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Early Autumn by Robert B. Parker
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Early Autumn (1981)

by Robert B. Parker

Series: Spenser (7)

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I think I liked this one the best so far.

Updated review - this paragraph added in January 2016. I recently re-watched a movie - part of the setting was a gym with boxing ring. And I had a whole new appreciation for the scene - the heavy bag, the speed bag. I fondly remembered this novel, where I learned something I didn't even know I would care about later. Original review continues in the next paragraph.

Spenser is hired to retrieve a 15 year old boy from his father, and return him to his mother who has custody. The poor kid is the rope in a tug of war between his parents. Neither one of them is any good for him.

When he gets a chance to spend time with the boy, Spenser teaches him what Spenser knows - weight lifting, running, punching a bag. Does his best to teach the boy to be autonomous.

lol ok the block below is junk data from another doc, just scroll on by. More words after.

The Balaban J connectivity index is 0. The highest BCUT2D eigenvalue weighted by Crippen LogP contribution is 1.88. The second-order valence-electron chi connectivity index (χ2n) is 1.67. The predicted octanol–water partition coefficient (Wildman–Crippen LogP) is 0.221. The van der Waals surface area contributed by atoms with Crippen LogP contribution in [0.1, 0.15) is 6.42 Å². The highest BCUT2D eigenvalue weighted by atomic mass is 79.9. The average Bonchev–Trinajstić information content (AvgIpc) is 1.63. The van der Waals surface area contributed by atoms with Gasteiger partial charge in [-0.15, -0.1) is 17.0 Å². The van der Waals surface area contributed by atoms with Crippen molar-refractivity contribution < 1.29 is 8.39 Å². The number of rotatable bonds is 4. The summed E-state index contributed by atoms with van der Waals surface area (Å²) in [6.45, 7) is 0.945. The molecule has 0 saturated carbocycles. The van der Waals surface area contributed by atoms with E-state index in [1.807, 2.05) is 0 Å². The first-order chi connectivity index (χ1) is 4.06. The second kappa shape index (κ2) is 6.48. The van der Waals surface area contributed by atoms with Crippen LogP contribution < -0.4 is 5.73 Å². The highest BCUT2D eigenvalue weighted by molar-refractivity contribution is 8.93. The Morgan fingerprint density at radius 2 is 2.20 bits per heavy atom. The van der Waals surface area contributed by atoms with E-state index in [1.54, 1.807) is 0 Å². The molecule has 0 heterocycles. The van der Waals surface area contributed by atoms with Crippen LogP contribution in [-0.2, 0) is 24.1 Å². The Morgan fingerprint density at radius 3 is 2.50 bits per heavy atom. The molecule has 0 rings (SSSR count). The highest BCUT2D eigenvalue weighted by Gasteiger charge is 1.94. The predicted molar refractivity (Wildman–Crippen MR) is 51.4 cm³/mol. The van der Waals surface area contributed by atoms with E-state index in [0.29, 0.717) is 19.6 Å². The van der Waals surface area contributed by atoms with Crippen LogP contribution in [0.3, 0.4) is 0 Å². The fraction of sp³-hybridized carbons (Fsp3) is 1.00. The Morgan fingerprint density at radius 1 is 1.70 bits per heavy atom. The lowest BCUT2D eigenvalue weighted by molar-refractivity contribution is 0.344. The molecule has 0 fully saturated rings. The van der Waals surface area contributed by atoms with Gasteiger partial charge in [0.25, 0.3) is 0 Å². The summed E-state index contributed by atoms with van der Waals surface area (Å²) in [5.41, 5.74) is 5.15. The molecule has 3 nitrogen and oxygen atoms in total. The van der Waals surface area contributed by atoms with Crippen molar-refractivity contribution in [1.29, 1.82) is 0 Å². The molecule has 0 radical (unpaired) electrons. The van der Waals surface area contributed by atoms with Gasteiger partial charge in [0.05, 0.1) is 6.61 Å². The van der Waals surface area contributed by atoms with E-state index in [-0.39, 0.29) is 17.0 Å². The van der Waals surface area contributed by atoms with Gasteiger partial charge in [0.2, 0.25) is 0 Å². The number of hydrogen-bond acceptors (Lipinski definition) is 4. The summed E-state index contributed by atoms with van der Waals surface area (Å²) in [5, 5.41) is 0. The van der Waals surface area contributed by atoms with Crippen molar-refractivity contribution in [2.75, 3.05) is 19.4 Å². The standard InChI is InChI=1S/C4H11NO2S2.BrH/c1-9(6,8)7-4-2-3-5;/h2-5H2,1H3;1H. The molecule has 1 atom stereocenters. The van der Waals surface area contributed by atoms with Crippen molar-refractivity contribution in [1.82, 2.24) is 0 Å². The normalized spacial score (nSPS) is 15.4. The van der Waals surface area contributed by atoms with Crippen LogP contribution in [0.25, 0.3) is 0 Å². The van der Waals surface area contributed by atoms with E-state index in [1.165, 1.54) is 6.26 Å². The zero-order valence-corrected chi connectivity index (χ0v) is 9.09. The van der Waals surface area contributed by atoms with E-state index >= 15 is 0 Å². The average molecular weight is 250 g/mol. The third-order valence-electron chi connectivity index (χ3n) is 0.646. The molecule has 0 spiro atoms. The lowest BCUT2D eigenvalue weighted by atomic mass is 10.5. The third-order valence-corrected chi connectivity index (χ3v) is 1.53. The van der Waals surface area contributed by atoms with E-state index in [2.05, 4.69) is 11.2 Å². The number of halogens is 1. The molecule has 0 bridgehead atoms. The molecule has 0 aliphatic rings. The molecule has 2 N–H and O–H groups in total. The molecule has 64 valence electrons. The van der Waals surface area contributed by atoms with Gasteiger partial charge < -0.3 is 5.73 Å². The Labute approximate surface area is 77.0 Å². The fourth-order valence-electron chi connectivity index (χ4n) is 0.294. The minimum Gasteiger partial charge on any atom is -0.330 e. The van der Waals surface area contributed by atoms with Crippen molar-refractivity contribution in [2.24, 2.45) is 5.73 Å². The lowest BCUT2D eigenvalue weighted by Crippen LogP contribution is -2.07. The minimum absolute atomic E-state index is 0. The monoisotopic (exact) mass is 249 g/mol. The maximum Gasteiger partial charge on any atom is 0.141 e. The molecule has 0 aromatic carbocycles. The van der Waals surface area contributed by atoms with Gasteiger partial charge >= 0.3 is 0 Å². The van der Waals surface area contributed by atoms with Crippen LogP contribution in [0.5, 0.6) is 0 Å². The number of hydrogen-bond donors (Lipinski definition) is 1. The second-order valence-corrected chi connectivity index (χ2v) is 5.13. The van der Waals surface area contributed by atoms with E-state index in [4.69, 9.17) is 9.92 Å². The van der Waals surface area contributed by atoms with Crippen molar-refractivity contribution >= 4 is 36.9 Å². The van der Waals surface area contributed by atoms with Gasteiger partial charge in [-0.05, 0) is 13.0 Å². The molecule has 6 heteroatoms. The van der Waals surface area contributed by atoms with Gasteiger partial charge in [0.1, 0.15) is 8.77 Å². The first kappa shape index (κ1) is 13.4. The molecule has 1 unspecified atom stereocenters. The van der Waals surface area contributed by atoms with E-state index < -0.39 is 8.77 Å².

When mom decides to change the game and make the boy a ping pong ball in the ongoing battle, Spenser does the other stuff he does - digs up dirt to blackmail both parents into leaving the boy alone and providing an opportunity for him to attend school and to choose what sort of life he will live when he grows up.

It is interesting how even having a temporary relationship with the kid affects his relationship with Susan.

But, as always, it ends on a feel-good note.

Oh yeah - this book goes back to the public library. These stories are not for rereading.

Revised April 2016 - I bought a copy of this book, because, on second thought, it's worth 5 stars and I plan to reread it someday. ( )